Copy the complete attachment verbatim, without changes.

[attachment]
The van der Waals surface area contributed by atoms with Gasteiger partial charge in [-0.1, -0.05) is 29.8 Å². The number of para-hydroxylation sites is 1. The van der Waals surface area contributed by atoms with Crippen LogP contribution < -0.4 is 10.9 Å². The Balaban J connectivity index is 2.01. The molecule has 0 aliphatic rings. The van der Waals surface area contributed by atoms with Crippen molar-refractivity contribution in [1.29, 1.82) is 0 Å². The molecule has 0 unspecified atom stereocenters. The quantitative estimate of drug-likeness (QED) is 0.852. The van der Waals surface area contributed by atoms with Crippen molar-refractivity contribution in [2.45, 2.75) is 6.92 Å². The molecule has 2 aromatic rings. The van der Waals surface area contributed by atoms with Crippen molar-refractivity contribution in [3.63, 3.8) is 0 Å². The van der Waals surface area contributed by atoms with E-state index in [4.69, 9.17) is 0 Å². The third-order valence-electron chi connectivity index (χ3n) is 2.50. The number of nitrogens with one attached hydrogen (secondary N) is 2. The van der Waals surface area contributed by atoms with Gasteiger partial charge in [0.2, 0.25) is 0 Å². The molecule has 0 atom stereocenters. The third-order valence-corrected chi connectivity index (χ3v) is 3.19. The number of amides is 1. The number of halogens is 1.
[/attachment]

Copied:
The van der Waals surface area contributed by atoms with Gasteiger partial charge in [-0.1, -0.05) is 29.8 Å². The number of para-hydroxylation sites is 1. The van der Waals surface area contributed by atoms with Crippen LogP contribution < -0.4 is 10.9 Å². The Balaban J connectivity index is 2.01. The molecule has 0 aliphatic rings. The van der Waals surface area contributed by atoms with Crippen molar-refractivity contribution in [1.29, 1.82) is 0 Å². The molecule has 0 unspecified atom stereocenters. The quantitative estimate of drug-likeness (QED) is 0.852. The van der Waals surface area contributed by atoms with Crippen molar-refractivity contribution in [2.45, 2.75) is 6.92 Å². The molecule has 2 aromatic rings. The van der Waals surface area contributed by atoms with Crippen molar-refractivity contribution in [3.63, 3.8) is 0 Å². The van der Waals surface area contributed by atoms with E-state index in [4.69, 9.17) is 0 Å². The third-order valence-electron chi connectivity index (χ3n) is 2.50. The number of nitrogens with one attached hydrogen (secondary N) is 2. The van der Waals surface area contributed by atoms with Gasteiger partial charge in [0.2, 0.25) is 0 Å². The molecule has 0 atom stereocenters. The third-order valence-corrected chi connectivity index (χ3v) is 3.19. The number of amides is 1. The number of halogens is 1.